Whenever Ruth’s name came up in a meeting, people’s eyes would roll upwards.

“Ruth’s difficult and scary. Why is she still in the team?” someone asked.

Here red10 ‘s Hazel Howard suggests a healthier mindset that makes change more likely and possible – for us and/or others.

 How Often Do You Hear People Using Labels?

We tend to judge others by their behaviours. This isn’t unreasonable, because this is what we observe.

In adopting certain behaviours, we can find ourselves being labelled in a certain way:

  • If we continually joke around, we can be perceived as the ‘joker’ in the team
  • If we continually challenge, we can be perceived as ‘difficult’.

How often do you hear someone like Ruth described as ‘difficult’ or ‘scary’?

How often do you label yourself?

Why Does Avoiding Labels Enable Change?

It’s dangerous to intertwine someone’s identity with their behaviour.

We may experience Ruth’s behaviours as difficult to deal with, but that’s very different to labelling Ruth herself as difficult.

Behaviours are what we do…they’re our actions. Sometimes they work for us and sometimes they don’t.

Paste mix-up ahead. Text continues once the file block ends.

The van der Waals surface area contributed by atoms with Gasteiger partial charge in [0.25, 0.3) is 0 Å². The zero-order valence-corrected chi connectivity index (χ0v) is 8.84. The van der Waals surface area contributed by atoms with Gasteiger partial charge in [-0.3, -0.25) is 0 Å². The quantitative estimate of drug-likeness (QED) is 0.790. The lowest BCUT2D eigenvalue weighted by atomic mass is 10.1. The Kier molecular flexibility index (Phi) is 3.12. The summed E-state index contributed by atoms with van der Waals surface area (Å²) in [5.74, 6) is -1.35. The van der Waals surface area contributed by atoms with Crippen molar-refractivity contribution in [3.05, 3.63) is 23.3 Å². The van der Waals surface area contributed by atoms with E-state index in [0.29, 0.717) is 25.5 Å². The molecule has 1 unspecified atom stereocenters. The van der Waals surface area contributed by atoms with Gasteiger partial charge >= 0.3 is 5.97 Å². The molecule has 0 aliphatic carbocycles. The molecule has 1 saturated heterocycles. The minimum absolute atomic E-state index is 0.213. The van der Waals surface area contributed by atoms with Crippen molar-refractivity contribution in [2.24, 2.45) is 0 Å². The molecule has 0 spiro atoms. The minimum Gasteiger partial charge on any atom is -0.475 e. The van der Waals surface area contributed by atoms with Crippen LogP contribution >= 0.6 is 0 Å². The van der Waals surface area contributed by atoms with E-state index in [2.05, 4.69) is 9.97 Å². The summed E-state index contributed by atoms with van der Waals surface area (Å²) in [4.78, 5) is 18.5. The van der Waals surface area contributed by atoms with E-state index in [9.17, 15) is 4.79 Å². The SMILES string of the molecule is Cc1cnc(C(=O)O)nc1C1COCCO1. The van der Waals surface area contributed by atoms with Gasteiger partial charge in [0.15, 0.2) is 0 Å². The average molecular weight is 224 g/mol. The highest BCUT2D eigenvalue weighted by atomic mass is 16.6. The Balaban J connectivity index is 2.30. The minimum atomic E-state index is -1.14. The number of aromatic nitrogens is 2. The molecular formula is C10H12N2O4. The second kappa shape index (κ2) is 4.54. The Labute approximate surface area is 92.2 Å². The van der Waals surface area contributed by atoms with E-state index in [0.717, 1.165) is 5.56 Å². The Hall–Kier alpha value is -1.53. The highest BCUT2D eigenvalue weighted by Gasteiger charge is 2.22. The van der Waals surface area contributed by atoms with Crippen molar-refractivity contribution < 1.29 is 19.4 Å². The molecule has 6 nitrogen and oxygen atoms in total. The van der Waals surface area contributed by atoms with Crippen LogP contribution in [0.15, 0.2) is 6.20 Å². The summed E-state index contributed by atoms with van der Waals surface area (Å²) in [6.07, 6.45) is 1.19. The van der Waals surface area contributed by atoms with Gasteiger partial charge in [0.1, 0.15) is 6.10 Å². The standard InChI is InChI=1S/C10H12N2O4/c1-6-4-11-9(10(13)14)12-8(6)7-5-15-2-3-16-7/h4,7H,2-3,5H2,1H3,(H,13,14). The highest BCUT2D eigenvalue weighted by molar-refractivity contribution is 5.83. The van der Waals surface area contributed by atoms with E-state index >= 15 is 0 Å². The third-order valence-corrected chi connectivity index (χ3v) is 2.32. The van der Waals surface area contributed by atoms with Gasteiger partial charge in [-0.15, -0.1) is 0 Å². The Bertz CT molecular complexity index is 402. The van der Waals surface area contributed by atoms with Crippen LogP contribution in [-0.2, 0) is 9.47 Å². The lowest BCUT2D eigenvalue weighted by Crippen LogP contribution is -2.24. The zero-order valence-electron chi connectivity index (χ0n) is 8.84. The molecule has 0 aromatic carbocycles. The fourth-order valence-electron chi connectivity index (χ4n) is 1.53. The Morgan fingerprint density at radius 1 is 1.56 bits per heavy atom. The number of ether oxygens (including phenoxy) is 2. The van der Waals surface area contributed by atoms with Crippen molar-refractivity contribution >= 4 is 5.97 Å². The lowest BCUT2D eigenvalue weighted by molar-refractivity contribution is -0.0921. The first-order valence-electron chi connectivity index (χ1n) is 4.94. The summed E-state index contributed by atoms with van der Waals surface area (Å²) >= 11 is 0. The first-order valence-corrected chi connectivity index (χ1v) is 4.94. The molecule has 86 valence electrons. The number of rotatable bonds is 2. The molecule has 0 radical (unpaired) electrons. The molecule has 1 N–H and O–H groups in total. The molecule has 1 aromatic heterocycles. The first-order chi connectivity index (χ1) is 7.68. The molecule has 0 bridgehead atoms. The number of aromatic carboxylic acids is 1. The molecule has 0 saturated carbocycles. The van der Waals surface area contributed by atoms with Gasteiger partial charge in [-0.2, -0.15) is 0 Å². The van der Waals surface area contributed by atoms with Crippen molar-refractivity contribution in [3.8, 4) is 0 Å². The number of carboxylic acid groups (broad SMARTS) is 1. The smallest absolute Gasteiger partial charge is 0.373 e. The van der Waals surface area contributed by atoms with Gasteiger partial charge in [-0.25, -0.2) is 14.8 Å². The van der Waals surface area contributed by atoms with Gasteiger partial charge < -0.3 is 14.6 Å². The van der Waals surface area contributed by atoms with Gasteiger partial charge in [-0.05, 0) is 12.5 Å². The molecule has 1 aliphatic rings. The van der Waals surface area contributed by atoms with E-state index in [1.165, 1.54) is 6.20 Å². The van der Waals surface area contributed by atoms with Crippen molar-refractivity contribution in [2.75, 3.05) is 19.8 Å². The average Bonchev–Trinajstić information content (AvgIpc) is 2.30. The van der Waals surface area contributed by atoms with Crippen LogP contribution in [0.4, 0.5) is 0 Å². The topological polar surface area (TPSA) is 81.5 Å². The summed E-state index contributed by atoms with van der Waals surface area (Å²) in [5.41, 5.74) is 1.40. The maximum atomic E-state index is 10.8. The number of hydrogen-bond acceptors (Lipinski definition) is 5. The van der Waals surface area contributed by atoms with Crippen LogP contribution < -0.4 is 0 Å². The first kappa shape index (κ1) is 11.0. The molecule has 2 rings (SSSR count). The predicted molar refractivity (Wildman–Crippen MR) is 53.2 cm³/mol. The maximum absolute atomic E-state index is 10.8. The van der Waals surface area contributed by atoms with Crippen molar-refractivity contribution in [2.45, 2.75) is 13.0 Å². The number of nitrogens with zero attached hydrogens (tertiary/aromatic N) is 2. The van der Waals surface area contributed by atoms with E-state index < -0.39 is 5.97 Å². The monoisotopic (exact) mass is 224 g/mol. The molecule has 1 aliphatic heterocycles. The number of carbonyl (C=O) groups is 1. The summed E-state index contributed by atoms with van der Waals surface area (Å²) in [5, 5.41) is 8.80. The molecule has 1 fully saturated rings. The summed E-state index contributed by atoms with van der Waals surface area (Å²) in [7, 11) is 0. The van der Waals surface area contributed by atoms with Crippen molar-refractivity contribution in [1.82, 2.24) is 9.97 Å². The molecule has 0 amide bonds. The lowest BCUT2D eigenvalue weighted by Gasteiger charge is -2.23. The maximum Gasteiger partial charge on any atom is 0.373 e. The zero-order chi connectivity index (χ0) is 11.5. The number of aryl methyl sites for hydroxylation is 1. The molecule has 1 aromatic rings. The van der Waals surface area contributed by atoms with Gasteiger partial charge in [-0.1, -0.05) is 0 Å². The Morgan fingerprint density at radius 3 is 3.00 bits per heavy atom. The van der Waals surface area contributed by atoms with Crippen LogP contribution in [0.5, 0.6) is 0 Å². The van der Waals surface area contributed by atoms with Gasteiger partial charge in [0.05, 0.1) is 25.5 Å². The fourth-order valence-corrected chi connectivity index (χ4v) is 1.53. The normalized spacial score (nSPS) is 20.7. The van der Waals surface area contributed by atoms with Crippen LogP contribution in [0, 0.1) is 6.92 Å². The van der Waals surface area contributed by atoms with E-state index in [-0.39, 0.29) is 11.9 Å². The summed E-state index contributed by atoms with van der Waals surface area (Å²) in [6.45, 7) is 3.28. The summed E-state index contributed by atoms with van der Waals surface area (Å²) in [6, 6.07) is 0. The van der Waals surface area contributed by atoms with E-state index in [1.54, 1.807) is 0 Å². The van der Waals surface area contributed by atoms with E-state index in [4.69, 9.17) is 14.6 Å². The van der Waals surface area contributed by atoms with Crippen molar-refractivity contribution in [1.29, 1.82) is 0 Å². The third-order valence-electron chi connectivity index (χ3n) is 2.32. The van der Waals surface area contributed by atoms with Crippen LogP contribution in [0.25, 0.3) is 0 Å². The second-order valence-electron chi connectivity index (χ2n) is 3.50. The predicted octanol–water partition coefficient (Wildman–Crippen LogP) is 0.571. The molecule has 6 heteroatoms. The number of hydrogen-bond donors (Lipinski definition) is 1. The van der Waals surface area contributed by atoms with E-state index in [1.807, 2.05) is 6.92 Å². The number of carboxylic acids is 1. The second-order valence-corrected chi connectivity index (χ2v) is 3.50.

By recognising that any behaviour is not a characteristic of us, and therefore part of our identity, we can more readily and easily change it.

We want to be able to change the behaviour – not the character of the person.

If you can separate the individual from the behaviour, it is easier to change the behaviour. Behaviour doesn’t exist permanently.

What Does a Healthier Mindset Look Like?

Instead of “I’m a failure” when your presentation doesn’t go well
How about “That presentation didn’t go as well as I would have liked, next time will be better as I’ll take more time to prepare”

This separates the behaviour from the individual and makes it easier to change exactly you want to do differently, in both the way you think and talk about it.

How Did This Help Ruth?

Ruth was an excellent colleague in my team. Her work ethic was beyond compare; she was driven to succeed in ways that left the rest of the team in the shade.

Ruth admitted she knew people found her, in her words, ‘scary’.

She didn’t like the label but didn’t know how to change, hoping that if people valued her work that would be enough for her. When someone didn’t like her work – she took this as a personal attack.

Instead of  “I’m scary”
We explored “The way I used to use ‘clipped’ language, and the way I used to challenge, was perceived by some as ‘scary’”

This opened up the possibility for change, and the creation of helpful behaviours when interacting with others. By putting it in the past, it was no longer currently part of her and was something that she used to do.

It is often helpful when changing it to confine it to the past tense as this makes way for the new behaviour(s).